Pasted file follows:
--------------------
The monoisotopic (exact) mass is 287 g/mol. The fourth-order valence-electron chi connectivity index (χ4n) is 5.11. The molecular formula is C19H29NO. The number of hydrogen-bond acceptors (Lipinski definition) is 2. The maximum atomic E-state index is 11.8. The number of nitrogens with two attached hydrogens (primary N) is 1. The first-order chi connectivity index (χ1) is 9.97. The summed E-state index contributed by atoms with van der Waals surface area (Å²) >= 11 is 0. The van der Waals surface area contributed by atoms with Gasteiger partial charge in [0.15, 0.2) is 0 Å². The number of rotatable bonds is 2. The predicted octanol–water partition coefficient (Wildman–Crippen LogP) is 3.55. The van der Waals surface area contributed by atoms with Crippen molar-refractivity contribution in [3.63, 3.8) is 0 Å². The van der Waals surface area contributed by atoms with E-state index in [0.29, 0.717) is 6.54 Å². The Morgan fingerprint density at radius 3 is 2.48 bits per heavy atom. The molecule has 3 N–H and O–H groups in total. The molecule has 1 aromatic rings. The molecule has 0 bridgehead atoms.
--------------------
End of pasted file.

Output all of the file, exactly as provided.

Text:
The monoisotopic (exact) mass is 287 g/mol. The fourth-order valence-electron chi connectivity index (χ4n) is 5.11. The molecular formula is C19H29NO. The number of hydrogen-bond acceptors (Lipinski definition) is 2. The maximum atomic E-state index is 11.8. The number of nitrogens with two attached hydrogens (primary N) is 1. The first-order chi connectivity index (χ1) is 9.97. The summed E-state index contributed by atoms with van der Waals surface area (Å²) >= 11 is 0. The van der Waals surface area contributed by atoms with Gasteiger partial charge in [0.15, 0.2) is 0 Å². The number of rotatable bonds is 2. The predicted octanol–water partition coefficient (Wildman–Crippen LogP) is 3.55. The van der Waals surface area contributed by atoms with Crippen molar-refractivity contribution in [3.63, 3.8) is 0 Å². The van der Waals surface area contributed by atoms with E-state index in [0.29, 0.717) is 6.54 Å². The Morgan fingerprint density at radius 3 is 2.48 bits per heavy atom. The molecule has 3 N–H and O–H groups in total. The molecule has 1 aromatic rings. The molecule has 0 bridgehead atoms.